The Apple of My Father’s Eye



January 25, 1967 was one of the milder days in the Philippines. It was also my fifth birthday. Fragmented memories of neighbors who came to celebrate over some food and ice cream still dance in my mind; but one vivid image always comes into focus: my father with a plate of equally-divided slices of red apples – a treat for the most-privileged!

Until just recently, growing apples in the Philippines has been considered impossible mainly due to the fact that the three seasons (hot, hotter, and hottest) could not provide the proper climate for one of the most-coveted fruits. Imported apples were rare treats even for families who could afford them. I remember being discovered by one of my older sisters for sneaking a whole apple to myself. She tied me to one of our banana trees for my thievery. I felt avenged when my parents scolded her fiercely for mistreating the baby girl in the family, but the “apple lesson at the banana tree” has kept me from taking anything without permission from that day forward.

In my young mind, my father’s serving apple slices on my fifth birthday could not be outperformed, but the second and the third celebrations the following two days became like apples of gold in pictures of silver (Prov.25:11). Three days after my birthday, the greatest father in the entire world died in a hospital bed where he had been confined a week prior (a fact I would find out years later). It’s still unclear if he was ever given permission to leave the hospital on three separate occasions to attend an extended birthday party.

As I got older, my siblings and relatives made sure I knew what has always been evidently clear: my father was referring to me whenever he said, “the apple of my eye.” Perhaps it was because I was conceived in my parents’ older years, or because I was a sickly child who spent more days with a personal nanny than with another child. Intrigued by the appellation, I studied what the Psalmist meant when he prayed, “Keep me as the apple of the eye. Hide me under the shadow of thy wings” (Ps.17:8). What a privilege, indeed, to be the object of our Heavenly Father’s love; yea, even to be the favored object of our Savior’s gracious and merciful gaze!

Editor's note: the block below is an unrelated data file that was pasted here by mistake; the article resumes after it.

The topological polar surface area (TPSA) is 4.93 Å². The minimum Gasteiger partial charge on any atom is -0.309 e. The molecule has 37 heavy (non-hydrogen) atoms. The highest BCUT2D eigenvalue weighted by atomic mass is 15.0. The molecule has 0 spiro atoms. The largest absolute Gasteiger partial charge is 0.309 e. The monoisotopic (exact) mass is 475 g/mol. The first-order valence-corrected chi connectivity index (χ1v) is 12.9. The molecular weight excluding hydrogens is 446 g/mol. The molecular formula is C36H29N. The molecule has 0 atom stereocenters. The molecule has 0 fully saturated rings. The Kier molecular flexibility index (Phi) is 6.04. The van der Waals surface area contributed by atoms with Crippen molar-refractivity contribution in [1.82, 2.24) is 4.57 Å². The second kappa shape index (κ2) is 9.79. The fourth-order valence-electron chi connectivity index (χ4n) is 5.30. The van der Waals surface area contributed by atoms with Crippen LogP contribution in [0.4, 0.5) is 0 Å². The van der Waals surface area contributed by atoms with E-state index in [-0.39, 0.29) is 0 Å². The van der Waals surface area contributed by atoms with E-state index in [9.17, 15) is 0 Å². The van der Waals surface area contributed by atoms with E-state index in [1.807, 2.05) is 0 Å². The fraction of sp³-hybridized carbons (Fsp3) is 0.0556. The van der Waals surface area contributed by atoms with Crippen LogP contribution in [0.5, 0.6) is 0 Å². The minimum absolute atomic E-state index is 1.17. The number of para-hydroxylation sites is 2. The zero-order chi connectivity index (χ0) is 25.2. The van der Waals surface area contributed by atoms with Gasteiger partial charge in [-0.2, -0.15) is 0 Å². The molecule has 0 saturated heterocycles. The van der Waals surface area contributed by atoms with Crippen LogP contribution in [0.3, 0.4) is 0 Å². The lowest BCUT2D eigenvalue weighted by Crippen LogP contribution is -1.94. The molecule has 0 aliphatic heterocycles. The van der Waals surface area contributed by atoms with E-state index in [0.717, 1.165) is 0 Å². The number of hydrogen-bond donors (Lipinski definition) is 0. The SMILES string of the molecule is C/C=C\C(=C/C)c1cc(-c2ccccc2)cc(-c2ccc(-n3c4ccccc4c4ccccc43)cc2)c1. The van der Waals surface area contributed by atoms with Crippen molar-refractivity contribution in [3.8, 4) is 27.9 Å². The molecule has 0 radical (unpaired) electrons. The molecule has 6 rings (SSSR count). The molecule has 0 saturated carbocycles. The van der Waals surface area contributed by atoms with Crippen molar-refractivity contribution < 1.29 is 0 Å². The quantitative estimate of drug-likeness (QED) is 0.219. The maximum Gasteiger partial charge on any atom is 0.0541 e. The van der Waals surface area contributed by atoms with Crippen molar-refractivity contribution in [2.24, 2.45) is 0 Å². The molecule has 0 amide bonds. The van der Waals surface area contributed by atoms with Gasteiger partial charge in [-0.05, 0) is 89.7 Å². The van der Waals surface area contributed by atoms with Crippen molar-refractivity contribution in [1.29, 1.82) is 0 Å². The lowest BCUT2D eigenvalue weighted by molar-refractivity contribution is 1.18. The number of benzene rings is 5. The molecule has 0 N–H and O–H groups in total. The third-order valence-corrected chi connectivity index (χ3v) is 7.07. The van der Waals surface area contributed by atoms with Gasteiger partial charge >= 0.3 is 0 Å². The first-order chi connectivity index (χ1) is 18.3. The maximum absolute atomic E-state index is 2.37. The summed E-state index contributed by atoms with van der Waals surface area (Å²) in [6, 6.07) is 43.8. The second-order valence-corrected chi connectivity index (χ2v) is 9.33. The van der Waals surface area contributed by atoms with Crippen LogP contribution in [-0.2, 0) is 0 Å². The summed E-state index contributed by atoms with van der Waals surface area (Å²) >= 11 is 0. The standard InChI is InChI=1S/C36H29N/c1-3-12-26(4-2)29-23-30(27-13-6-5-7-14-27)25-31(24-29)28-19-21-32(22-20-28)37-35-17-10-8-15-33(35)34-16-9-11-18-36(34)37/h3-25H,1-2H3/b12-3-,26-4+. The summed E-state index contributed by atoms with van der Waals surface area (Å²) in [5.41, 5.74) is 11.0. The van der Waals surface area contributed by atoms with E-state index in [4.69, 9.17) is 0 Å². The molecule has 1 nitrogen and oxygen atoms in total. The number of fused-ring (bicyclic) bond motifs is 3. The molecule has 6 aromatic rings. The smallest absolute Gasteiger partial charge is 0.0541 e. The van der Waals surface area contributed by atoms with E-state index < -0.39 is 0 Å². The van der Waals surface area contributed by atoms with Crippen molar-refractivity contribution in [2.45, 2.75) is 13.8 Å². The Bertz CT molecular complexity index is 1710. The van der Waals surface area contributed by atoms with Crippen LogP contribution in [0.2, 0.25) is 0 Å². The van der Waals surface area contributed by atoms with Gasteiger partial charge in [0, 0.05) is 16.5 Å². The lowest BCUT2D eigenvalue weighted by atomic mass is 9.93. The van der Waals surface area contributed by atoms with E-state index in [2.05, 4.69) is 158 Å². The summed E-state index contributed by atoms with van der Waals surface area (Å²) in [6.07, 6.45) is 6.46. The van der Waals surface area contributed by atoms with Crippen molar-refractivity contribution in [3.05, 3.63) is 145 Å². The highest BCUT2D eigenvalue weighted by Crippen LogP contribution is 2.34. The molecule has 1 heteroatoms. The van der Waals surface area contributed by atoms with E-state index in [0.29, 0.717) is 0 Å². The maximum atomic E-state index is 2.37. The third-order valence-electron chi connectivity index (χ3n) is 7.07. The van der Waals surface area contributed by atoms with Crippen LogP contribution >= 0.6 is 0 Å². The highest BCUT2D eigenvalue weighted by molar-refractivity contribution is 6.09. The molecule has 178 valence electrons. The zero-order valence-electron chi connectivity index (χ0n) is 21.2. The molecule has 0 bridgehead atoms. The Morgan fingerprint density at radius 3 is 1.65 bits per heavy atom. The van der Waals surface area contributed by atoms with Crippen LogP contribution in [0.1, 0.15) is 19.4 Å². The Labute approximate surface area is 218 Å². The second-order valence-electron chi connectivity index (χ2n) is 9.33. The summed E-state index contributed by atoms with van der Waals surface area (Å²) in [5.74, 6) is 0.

What a privilege, indeed, to be the object of our Heavenly Father’s love; yea, even to be the favored object of our Savior’s gracious and merciful gaze!

My father was my very first hero. Although he died when I was only five, I still see him taking the whole family to a concert at the park. Once in a while he would bring his own violin, and would join the orchestra right there and then. He was an accomplished musician – a gift from God, really. His parents were wise to grant their only boy’s wish for his fourth birthday – a violin he spotted in a store window. I believe he never stopped playing ever since.

My father remains to be my favorite model teacher. He inspired love for both learning and teaching. I can still hear him warning us against a heedless mind as we watch a poor moth’s demise for hovering too close to our study table’s gas lamp. My father could have chosen to pursue a more lucrative career in music, but he was first a teacher. Our trips to the province and the seaside were not merely for our weak respiratory systems but also for much learning about nature, people, and all the poems that can be written from watching God’s creation do His bidding.

Saturday afternoons in our home were as predictable as my father’s obsession with cleanliness and orderliness. He would line us up from oldest to youngest for final inspection before the Lord’s Day the following morning. Hair and nails that needed trimming were met with intention and precision. Dirty ears did not go unnoticed. Our Sunday clothes and shoes were all laid out to avoid delays the next day, reminding us that Sundays may never be taken lightly. I loved the routine and the seriousness of the moment, and I still think back on those days with fondness.

I am convinced that each one of his children was the apple of my father’s eye. I believe my father’s jealous gaze over my siblings and me served its intended purpose during his forty-seven short years on earth. I learned early on that, “The eyes of the LORD are upon the righteous” (Ps.34:15); and I have held on to the promise that, “He that toucheth you toucheth the apple of His eye” (Zech.2:8). To this day, I slice up an apple slowly and thoughtfully. Seemingly ceremonial and irrational, the act has become a memorial to my earthly father’s extravagant love for his family and to Jesus Christ’s perfect love to a fallen humanity. Though my mind now wanders back to the Garden of Eden and its forbidden fruit, the images quickly take me to the Cross where a better Adam offered full atonement for my sin. Here I am brought into the presence of the Great I Am, the One who has kept me as the apple of His eye. I remain in childlike wonder: “How can it be?”


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